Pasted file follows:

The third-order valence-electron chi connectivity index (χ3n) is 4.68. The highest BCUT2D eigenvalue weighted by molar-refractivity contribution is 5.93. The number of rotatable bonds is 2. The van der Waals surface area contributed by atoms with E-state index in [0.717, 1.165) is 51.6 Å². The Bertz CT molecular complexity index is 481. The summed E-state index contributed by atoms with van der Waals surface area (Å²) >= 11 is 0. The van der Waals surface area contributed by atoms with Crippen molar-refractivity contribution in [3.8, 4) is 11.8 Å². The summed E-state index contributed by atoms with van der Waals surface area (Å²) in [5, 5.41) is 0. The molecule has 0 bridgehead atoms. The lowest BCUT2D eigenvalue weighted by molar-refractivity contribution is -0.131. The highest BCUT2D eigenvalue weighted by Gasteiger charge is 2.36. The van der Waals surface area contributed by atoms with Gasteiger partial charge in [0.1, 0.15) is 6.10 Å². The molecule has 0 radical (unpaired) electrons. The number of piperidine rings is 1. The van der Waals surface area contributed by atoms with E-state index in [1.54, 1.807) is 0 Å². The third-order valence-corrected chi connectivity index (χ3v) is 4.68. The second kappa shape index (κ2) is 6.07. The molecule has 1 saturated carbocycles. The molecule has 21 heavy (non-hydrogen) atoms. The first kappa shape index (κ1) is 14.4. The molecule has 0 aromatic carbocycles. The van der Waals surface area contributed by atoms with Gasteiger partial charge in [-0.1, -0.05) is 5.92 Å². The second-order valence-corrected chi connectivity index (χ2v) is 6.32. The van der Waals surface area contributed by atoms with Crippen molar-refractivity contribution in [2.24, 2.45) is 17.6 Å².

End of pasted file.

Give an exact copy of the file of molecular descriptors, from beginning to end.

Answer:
The third-order valence-electron chi connectivity index (χ3n) is 4.68. The highest BCUT2D eigenvalue weighted by molar-refractivity contribution is 5.93. The number of rotatable bonds is 2. The van der Waals surface area contributed by atoms with E-state index in [0.717, 1.165) is 51.6 Å². The Bertz CT molecular complexity index is 481. The summed E-state index contributed by atoms with van der Waals surface area (Å²) >= 11 is 0. The van der Waals surface area contributed by atoms with Crippen molar-refractivity contribution in [3.8, 4) is 11.8 Å². The summed E-state index contributed by atoms with van der Waals surface area (Å²) in [5, 5.41) is 0. The molecule has 0 bridgehead atoms. The lowest BCUT2D eigenvalue weighted by molar-refractivity contribution is -0.131. The highest BCUT2D eigenvalue weighted by Gasteiger charge is 2.36. The van der Waals surface area contributed by atoms with Gasteiger partial charge in [0.1, 0.15) is 6.10 Å². The molecule has 0 radical (unpaired) electrons. The number of piperidine rings is 1. The van der Waals surface area contributed by atoms with E-state index in [1.54, 1.807) is 0 Å². The third-order valence-corrected chi connectivity index (χ3v) is 4.68. The second kappa shape index (κ2) is 6.07. The molecule has 1 saturated carbocycles. The molecule has 21 heavy (non-hydrogen) atoms. The first kappa shape index (κ1) is 14.4. The molecule has 0 aromatic carbocycles. The van der Waals surface area contributed by atoms with Gasteiger partial charge in [-0.1, -0.05) is 5.92 Å². The second-order valence-corrected chi connectivity index (χ2v) is 6.32. The van der Waals surface area contributed by atoms with Crippen molar-refractivity contribution in [2.24, 2.45) is 17.6 Å².